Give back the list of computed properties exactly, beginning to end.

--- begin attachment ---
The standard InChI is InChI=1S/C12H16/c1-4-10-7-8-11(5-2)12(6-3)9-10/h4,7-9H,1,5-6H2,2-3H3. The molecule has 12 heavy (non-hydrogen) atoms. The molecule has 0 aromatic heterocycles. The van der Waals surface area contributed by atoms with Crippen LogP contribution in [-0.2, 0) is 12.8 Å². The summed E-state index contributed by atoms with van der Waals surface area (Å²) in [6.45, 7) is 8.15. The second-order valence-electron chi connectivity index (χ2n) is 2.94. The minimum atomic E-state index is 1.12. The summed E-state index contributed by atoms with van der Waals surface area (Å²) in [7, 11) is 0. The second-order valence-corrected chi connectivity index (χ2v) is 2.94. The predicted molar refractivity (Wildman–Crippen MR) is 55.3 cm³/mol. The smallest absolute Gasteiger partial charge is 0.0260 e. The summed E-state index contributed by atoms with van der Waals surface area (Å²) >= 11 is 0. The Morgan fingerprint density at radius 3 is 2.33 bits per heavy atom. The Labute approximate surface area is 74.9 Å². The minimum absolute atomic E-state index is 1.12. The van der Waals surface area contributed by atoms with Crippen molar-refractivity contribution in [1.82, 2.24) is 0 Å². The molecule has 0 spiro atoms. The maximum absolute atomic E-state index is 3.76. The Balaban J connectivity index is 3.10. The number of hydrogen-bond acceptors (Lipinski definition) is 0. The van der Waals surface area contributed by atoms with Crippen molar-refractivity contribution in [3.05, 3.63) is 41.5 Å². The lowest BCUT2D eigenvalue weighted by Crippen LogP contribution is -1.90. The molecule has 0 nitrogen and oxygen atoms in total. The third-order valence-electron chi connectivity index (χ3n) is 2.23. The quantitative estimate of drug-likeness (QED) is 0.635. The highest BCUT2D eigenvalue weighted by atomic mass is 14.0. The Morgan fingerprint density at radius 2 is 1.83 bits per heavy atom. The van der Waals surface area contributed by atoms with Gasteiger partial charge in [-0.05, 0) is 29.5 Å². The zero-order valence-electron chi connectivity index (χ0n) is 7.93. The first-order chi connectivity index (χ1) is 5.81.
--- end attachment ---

The standard InChI is InChI=1S/C12H16/c1-4-10-7-8-11(5-2)12(6-3)9-10/h4,7-9H,1,5-6H2,2-3H3. The molecule has 12 heavy (non-hydrogen) atoms. The molecule has 0 aromatic heterocycles. The van der Waals surface area contributed by atoms with Crippen LogP contribution in [-0.2, 0) is 12.8 Å². The summed E-state index contributed by atoms with van der Waals surface area (Å²) in [6.45, 7) is 8.15. The second-order valence-electron chi connectivity index (χ2n) is 2.94. The minimum atomic E-state index is 1.12. The summed E-state index contributed by atoms with van der Waals surface area (Å²) in [7, 11) is 0. The second-order valence-corrected chi connectivity index (χ2v) is 2.94. The predicted molar refractivity (Wildman–Crippen MR) is 55.3 cm³/mol. The smallest absolute Gasteiger partial charge is 0.0260 e. The summed E-state index contributed by atoms with van der Waals surface area (Å²) >= 11 is 0. The Morgan fingerprint density at radius 3 is 2.33 bits per heavy atom. The Labute approximate surface area is 74.9 Å². The minimum absolute atomic E-state index is 1.12. The van der Waals surface area contributed by atoms with Crippen molar-refractivity contribution in [1.82, 2.24) is 0 Å². The molecule has 0 spiro atoms. The maximum absolute atomic E-state index is 3.76. The Balaban J connectivity index is 3.10. The number of hydrogen-bond acceptors (Lipinski definition) is 0. The van der Waals surface area contributed by atoms with Crippen molar-refractivity contribution in [3.05, 3.63) is 41.5 Å². The lowest BCUT2D eigenvalue weighted by Crippen LogP contribution is -1.90. The molecule has 0 nitrogen and oxygen atoms in total. The third-order valence-electron chi connectivity index (χ3n) is 2.23. The quantitative estimate of drug-likeness (QED) is 0.635. The highest BCUT2D eigenvalue weighted by atomic mass is 14.0. The Morgan fingerprint density at radius 2 is 1.83 bits per heavy atom. The van der Waals surface area contributed by atoms with Gasteiger partial charge in [-0.05, 0) is 29.5 Å². The zero-order valence-electron chi connectivity index (χ0n) is 7.93. The first-order chi connectivity index (χ1) is 5.81.